On the other hand, subsection (h)(2)(A) of 18 U.S.C. § 3621 does allow the BOP “2 years” for a “[p]hase-in” period. Specifically, the Act requires that the BOP “provide such evidence-based recidivism reduction programs and productive activities for all prisons before the date that is 2 years after the date on which the Bureau of Prisons completes a risks and needs assessment for reach prisoner….” So, as the BOP argues, it has two years after the Jan. 15, 2020 date to begin providing programs, i.e., on Jan. 15, 2022.
The BOP has taken the position that it doesn’t actually have to phase in programs and activities during the “phase-in” period.
Of course, the entire concept of a “[p]hase-in” period assumes that the BOP will, in fact, phase the earned time credits in. Nothing in the statute contemplates the BOP’s version of phasing in, which essentially means wait until the very last minute. In fact, the very next subsection in the statute explains that, “[d]uring the 2-year period,” i.e., the two-year period in which the BOP is supposed to be phasing in the earned time credits, “the priority for such programs and activities shall be accorded based on a prisoner’s proximity to release date.”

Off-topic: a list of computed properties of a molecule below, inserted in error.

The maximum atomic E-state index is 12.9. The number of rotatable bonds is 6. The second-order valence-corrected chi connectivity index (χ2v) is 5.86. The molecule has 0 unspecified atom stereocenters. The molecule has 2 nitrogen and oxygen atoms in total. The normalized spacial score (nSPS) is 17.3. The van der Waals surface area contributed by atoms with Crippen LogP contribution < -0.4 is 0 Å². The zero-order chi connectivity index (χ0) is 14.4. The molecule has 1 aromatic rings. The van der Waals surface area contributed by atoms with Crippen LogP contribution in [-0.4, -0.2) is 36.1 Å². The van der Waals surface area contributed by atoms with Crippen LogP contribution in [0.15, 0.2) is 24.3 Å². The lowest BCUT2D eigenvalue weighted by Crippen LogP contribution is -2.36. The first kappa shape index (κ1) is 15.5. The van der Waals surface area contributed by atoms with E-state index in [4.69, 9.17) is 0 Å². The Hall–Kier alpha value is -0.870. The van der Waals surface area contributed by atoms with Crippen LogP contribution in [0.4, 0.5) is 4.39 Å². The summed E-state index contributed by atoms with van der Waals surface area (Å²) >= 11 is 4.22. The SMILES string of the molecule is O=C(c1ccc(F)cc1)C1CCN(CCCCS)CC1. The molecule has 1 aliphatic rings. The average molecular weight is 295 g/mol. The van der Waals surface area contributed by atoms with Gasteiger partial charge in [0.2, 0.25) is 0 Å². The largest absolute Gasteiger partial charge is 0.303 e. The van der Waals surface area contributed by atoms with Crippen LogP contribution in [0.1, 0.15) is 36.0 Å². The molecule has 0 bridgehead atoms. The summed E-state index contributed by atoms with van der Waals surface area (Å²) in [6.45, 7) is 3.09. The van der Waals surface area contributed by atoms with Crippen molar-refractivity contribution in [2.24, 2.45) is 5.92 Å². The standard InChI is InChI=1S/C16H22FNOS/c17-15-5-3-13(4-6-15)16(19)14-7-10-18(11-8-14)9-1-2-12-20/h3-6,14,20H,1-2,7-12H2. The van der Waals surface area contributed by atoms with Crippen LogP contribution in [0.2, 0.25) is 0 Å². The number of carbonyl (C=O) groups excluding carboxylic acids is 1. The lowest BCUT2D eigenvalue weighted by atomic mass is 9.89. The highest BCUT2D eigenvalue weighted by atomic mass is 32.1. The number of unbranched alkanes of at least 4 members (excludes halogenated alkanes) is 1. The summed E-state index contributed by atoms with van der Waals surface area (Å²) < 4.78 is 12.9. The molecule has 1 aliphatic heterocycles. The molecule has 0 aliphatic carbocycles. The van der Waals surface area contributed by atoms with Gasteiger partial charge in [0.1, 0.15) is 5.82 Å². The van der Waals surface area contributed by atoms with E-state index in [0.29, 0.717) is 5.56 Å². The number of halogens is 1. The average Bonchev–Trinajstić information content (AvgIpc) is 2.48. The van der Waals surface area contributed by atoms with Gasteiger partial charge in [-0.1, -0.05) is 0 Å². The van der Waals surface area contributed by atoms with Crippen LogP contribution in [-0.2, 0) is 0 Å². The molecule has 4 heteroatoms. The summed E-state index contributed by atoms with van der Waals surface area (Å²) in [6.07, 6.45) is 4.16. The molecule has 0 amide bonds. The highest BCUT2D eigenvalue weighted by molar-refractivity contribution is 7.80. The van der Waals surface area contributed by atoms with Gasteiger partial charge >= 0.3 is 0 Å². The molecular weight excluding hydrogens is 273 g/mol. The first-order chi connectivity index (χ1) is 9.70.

Why would Congress have included a priority provision during the two-year phase-in period if the BOP wasn’t going to offer earned time credits anyway? The answer is obvious. Congress intended that the BOP would actually phase in the programs and activities. It did not intend that the BOP would slow-walk the entire process until the very last minute.